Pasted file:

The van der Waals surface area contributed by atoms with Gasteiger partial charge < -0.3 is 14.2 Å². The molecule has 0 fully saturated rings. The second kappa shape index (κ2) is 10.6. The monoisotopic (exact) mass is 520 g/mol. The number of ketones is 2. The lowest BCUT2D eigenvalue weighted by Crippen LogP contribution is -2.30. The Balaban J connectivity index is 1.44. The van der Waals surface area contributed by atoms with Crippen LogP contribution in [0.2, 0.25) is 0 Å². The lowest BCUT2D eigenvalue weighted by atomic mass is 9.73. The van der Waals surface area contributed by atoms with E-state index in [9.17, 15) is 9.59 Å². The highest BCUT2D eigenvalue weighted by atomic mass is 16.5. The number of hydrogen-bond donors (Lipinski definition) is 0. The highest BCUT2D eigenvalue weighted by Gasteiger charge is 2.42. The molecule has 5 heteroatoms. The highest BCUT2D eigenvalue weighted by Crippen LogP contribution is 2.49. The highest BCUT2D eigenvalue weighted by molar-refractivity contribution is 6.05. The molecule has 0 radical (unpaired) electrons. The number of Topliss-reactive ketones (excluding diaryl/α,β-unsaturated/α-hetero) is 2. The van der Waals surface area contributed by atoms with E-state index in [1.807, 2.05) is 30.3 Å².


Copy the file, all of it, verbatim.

The van der Waals surface area contributed by atoms with Gasteiger partial charge < -0.3 is 14.2 Å². The molecule has 0 fully saturated rings. The second kappa shape index (κ2) is 10.6. The monoisotopic (exact) mass is 520 g/mol. The number of ketones is 2. The lowest BCUT2D eigenvalue weighted by Crippen LogP contribution is -2.30. The Balaban J connectivity index is 1.44. The van der Waals surface area contributed by atoms with Crippen LogP contribution in [0.2, 0.25) is 0 Å². The lowest BCUT2D eigenvalue weighted by atomic mass is 9.73. The van der Waals surface area contributed by atoms with E-state index in [9.17, 15) is 9.59 Å². The highest BCUT2D eigenvalue weighted by atomic mass is 16.5. The number of hydrogen-bond donors (Lipinski definition) is 0. The highest BCUT2D eigenvalue weighted by Gasteiger charge is 2.42. The molecule has 5 heteroatoms. The highest BCUT2D eigenvalue weighted by Crippen LogP contribution is 2.49. The highest BCUT2D eigenvalue weighted by molar-refractivity contribution is 6.05. The molecule has 0 radical (unpaired) electrons. The number of Topliss-reactive ketones (excluding diaryl/α,β-unsaturated/α-hetero) is 2. The van der Waals surface area contributed by atoms with E-state index in [1.807, 2.05) is 30.3 Å².